Scottish Widows ?
In 1812 “a number of eminent Scotsmen gathered in the Royal Exchange Coffee Rooms in Edinburgh to consider setting up ‘a general fund for securing provisions to widows, sisters and other females”. This is quoted from the web site of Scottish Widows plc.
SW is currently hooting about the fact that it is 200 years old. What they are not hooting about is the fact that it was set up by the altruistic gentlemen as a “mutual”, such that all profits went back into funds for distribution to members. Nor are they hooting about the fact that SW was “demutualised” in 2000 and became just another speculator corporation within the Lloyds Banking Group of speculator corporations.
This means that proceeds now go to speculator shareholders who are unlikely to be widows or other disadvantaged women.
The demutualisation took place because the organisation had been infiltrated by enough speculators to sway the decision to go for short term gain over both historical moral objectives and longer term gains.
In 1986, SW introduced the ‘living logo’, the Scottish Widow, and launched the ‘Looking good for your money’ campaign. SW now claims that this “was probably the boldest marketing move the financial market had ever seen. The Scottish Widow was created as an icon that confronted all the negative values associated with the word ‘widow’ and presented the positive values – strength, reliability, integrity, innovation and heritage.” And apparently, public “awareness” jumped “from 34% to 92%”. Now, they reckon, “our brand is reflected through similar values – expert, stable and caring.”
In 1990, one of my Parishioners was foolish enough to take out an “endowment policy” with SW. He did this in part because he knew what a mutual was and trusted the model more than the average speculator corporation.
Round about 2000, he started receiving letters from SW warning of “a possible shortfall” in the projected return on his policy.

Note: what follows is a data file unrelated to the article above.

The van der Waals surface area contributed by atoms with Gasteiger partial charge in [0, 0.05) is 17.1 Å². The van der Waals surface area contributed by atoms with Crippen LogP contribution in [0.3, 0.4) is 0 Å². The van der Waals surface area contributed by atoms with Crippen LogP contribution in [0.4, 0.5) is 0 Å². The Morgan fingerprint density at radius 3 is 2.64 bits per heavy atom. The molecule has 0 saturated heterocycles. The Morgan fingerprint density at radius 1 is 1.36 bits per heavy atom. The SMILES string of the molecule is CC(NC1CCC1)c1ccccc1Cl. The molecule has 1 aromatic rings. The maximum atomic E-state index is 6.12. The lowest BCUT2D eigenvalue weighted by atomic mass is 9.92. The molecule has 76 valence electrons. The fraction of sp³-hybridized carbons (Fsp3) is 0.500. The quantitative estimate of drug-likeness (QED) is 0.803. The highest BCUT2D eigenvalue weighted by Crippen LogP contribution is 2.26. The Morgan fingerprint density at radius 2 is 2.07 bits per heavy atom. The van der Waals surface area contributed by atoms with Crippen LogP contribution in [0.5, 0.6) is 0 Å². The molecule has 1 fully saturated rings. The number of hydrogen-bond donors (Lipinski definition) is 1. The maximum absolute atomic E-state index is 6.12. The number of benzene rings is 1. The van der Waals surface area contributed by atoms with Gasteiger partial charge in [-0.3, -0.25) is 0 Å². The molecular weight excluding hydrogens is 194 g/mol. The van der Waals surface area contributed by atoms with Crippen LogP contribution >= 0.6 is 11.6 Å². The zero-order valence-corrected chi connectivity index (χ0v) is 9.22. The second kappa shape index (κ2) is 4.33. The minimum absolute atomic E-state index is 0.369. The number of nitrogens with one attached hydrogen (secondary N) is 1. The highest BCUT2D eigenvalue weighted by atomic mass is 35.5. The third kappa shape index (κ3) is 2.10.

In a letter dated 7/2/2000, he wrote:
“Dear Scottish Widows
re: Mortgage Endowments - your ref: 51XXXXX
Further to your letter of January 2000 in which you inform me that there is the possibility of my policy not being “on target” to repay my mortgage loan, I wish to inform you that I am not at all best pleased.
I would very much appreciate a response to the two following points:
1. Given the state of the stock market generally over the past few years, it would have to be a particularly inept fund manager who could achieve the levels of underperformance required. Is anyone being held to account?
2. Further, it would appear that the performance of Scottish Widows has been undermined by recent merger activity. As recently as October last year SW was issuing assurances that their policies were “on target”. Now, suddenly, they are not. Is there a connection?
I would very much appreciate a detailed response (not a pre-published fact sheet) at your earliest convenience.
Since February 2000, despite writing again and again, he has not received a satisfactory response.
/ to be continued....
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